10 April 2024

Fei Long Hua Dao (飛龍化刀)

Drawing of a Fei Long Hua Dao rocket, from 'Huo Long Jing (《火龍經》)'.
Fei Long Hua Dao (飛龍化刀, lit. 'Flying dragon turning into knives') is a highly unusual and viciously designed—if not terribly effective—rocket. Recorded in famous Ming military treatise Huo Long Jing (火龍經), this is a one zhang five fen long spear-sized rocket with a two chi long bamboo rocket motor as well as two Du Huo (毒火) poison smoke-cum-incendiary warheads, which by itself isn't anything unusual. What set Fei Long Hua Dao apart from other rockets is that it is fitted with secondary rockets designed to be engaged at the same time as poison smoke warheads detonate. Known as Hua Dao Tong (化刀筒, lit. 'Knife-changing tube'), these stickless secondary rockets are two chi five cun long gunpowder-filled tubes fitted with three poisoned blades on both ends, and are said to be able to cover an area dozens of zhang wide, literally shredding anything they hit.

Long Fei Hua Dao Zhen (龍飛化刀陣)

Layout of Long Fei Hua Dao Zhen, from 'Huo Long Jing (《火龍經》)'.
The author of Huo Long Jing also created a military formation for the rocket, called Long Fei Hua Dao Zhen (龍飛化刀陣, lit. 'Dragon flying changing into knives formation') or simply Long Fei Zhen (龍飛陣, lit. 'Dragon flying formation'). The formation is designed to inflict maximum mayhem with the rockets to create an opening that allows a trapped unit to break out of encirclement, and is best deployed during cloudy but windless weather.

Long Fei Hua Dao Zhen consists of thirty-two rocket teams armed with ten Fei Long Hua Dao rockets each. These rocket teams are arrayed in a checkerboard-like formation, with eight teams serving as vanguard, twelve teams as wings, four teams at the centre, as well as eight teams as rearguard. Nevertheless, it is not known what purpose does such a specific formation serve other than for firearms safety, as Fei Long Hua Dao has a long enough range that such arrangement wouldn't be necessary.

29 February 2024

Qian Dan Yi Wo Feng (鉛彈一窩蜂)

Qian Dan Yi Wo Feng (鉛彈一窩蜂)

Drawing of Qian Dan Yi Wo Feng in shoulder bag for transportation (top right), and the same cannon when deployed (top bottom), from 'Wu Bei Ji Yao (《武備集要》)'.
Qian Dan Yi Wo Feng is a portable anti-personnel cannon that entered Ming arsenal in the early to mid-sixteenth century. Forged with the same method as a matchlock gun barrel, Qian Dan Yi Wo Feng has a short but wide body that can be loaded with up to 100 lead bullets, yet is light enough to be carried by a single person. It also comes with a small iron bipod, which is used to prop up the muzzle when the cannon is staked to the ground for firing, as it has little to no extra weight to offset its considerable recoil.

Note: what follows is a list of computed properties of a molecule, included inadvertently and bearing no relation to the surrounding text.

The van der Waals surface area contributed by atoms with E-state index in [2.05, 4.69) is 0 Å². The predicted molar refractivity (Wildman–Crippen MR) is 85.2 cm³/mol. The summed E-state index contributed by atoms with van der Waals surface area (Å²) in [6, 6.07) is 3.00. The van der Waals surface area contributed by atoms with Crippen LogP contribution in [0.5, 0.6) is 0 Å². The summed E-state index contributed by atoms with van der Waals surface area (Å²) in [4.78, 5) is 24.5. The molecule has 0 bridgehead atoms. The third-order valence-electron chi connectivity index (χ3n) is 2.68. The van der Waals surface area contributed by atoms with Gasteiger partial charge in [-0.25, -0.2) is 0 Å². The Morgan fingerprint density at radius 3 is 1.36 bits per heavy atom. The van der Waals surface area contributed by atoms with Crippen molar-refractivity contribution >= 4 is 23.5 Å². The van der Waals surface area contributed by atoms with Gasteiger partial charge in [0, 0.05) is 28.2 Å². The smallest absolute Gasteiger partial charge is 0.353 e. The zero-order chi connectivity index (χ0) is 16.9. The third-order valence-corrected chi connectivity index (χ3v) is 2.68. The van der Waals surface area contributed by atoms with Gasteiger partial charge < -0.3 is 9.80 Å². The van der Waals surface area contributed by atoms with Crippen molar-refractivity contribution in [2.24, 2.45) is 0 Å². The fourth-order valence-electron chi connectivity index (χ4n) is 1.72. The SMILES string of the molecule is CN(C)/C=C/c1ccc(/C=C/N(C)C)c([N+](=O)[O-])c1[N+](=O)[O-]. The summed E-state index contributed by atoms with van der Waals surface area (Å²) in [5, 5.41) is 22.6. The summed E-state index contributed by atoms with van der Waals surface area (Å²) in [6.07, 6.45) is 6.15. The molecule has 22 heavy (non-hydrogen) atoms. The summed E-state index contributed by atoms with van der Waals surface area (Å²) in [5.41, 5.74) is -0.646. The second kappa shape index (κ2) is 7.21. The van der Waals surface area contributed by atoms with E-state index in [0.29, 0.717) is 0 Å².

Qian Dan Yi Wo Feng is also known as Bai Zi Chong (百子銃, lit. 'Hundred bullets gun'), although it should not to be confused with another weapon of the same name. It may also be the predecessor of Hu Dun Pao (虎蹲砲).

Volley gun version

Drawing of a matchlock volley gun Yi Wo Feng, from 'Wu Bei Ji Yao (《武備集要》)'.
This version of Yi Wo Feng, though still called by the same name, is only inspired by but not directly related to the anti-personnel cannon above. It is actually a matchlock volley gun consists of four to six gun barrels recycled from damaged matchlock guns, modified and bundled together and mounted on a wooden receiver that also houses a matchlock mechanism and a handle bar. The volley gun is mounted on a tripod-like gun mount that allows the gun to be freely traversed and elevated, and each of its gun barrels is loaded with four lead bullets.

1 February 2024

Tian Bing Jian (天兵箭)

Drawing of a Tian Bing Jian, from a Qing Dynasty print of 'Huo Long Jing (《火龍經》)'.
Tian Bing Jian (天兵箭, lit. 'Heavenly soldier arrow') is perhaps one of the most ingenious weapons ever devised before the modern era. It is essentially a huge war kite, seven to eight chi long and three to four chi wide and made of straw mat nailed to a wooden frame, which carries a rocket pod containing one hundred rocket arrows as well as dozens of bombs. Specifically designed for night raid, the rocket pod and bombs on the kite are ignited by a slow-burning incense fuse that gives off minimal light, allowing ample time for the kite to be guided to its target in complete darkness and silence before it begins to rain down fire and chaos, creating a scene that can be easily mistaken for divine judgement (hence its namesake).

A variant of the kite, known as Tian Lei Pao (天雷砲, lit. 'Heavenly thunder bomb'), replaces the rocket pod with a human bombardier. who is a death row convict being forcibly tied to the kite.

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